The Coordination of Science and Technology Institutes’ Student Associations (COSTISA) includes Ambedkar Periyar Phule Study Circle, IIT Bombay, Ambedkar Periyar Study Circle, IIT Madras, Concern, IISc, Confluence, IISER Mohali, Science Education Group, IIT Kharagpur, Students For Change, IIT BHU
COSTISA can be contacted at their Facebook page here
The COSTISA demands are as follows:
1) PROVIDE IMMEDIATE PROPER MEDICAL TREATMENT AND MEDICAL BAIL TO VARAVARA RAO AND G. N. SAIBABA.
2) RELEASE ALL POLITICAL PRISONERS ARRESTED IN THE CASE OF BHIMA KOREGAON AND ANTI-CAA PROTESTS. RELEASE ALL OTHER POLITICAL PRISONERS IN VIEW OF THE COVID-19 SITUATION.
3) REPEAL THE DRACONIAN UNLAWFUL ACTIVITIES PREVENTION ACT (UAPA).
The petition can be signed here
Short description of BK11:
Surendra Gadling is a senior advocate in Nagpur, specializing in cases involving marginalised population and providing legal support to them.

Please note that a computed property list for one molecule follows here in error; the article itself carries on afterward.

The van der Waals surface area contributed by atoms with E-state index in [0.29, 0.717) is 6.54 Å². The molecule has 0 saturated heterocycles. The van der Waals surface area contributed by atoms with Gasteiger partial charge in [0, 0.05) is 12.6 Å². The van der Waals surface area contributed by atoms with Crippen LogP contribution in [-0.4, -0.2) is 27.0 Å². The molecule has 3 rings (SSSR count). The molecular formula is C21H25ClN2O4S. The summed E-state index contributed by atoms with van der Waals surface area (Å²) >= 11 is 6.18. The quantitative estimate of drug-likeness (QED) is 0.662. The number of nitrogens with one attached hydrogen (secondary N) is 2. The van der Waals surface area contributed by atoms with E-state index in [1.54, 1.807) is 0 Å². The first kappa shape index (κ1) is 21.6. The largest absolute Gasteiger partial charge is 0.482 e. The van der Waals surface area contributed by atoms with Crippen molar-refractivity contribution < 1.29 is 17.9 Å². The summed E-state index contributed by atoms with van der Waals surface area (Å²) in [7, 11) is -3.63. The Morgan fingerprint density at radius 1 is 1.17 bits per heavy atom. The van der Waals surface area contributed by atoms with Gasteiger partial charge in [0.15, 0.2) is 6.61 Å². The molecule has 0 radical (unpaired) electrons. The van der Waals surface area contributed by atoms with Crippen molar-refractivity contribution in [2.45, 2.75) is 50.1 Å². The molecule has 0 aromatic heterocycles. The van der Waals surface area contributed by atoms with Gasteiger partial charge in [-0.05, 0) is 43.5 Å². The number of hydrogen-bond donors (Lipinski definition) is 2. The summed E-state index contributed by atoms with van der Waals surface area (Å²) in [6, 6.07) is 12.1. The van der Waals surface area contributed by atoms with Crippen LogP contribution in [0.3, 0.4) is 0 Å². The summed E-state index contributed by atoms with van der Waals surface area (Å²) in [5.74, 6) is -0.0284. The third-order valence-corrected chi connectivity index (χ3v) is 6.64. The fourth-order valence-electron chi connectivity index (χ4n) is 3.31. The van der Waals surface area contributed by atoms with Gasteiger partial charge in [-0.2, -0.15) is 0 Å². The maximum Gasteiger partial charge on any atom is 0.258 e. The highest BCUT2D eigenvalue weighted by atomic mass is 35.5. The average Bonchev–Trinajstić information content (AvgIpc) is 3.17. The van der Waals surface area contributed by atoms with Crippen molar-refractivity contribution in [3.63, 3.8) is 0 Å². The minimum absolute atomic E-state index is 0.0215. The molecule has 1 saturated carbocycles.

Shoma Sen is an English professor in Nagpur University and a renowned scholar in women’s studies.
Rona Wilson is a research scholar from JNU and secretary of the Committee for the Release of Political Prisoners (CRPP).
Sudhir Dhawale is the founder of Republican Panthers, a cultural activist and editor of the journal ‘Vidrohi’.
Mahesh Raut is a researcher in TISS and has been a Prime Minister Rural Development Fellow where he worked with Adivasis.
Vernon Gonsalves is a social activist and writer. Arun Ferreira is an advocate and writer, and a leading member of the Indian Association of People’s Lawyers.
Sudha Bharadwaj, an IIT Kanpur alum is an advocate and activist working for Adivasis and workers; she was the general secretary of the People’s Union for Civil Liberties.
Gautam Navlakha is a journalist and human rights activist, specializing in Kashmir.
Anand Teltumbde is an ex-professor of IIT Kharagpur, professor at Goa Institute of Management, and working on human rights and Dalit rights.
Varavara Rao is an 80-year-old revolutionary poet, writer, and public intellectual.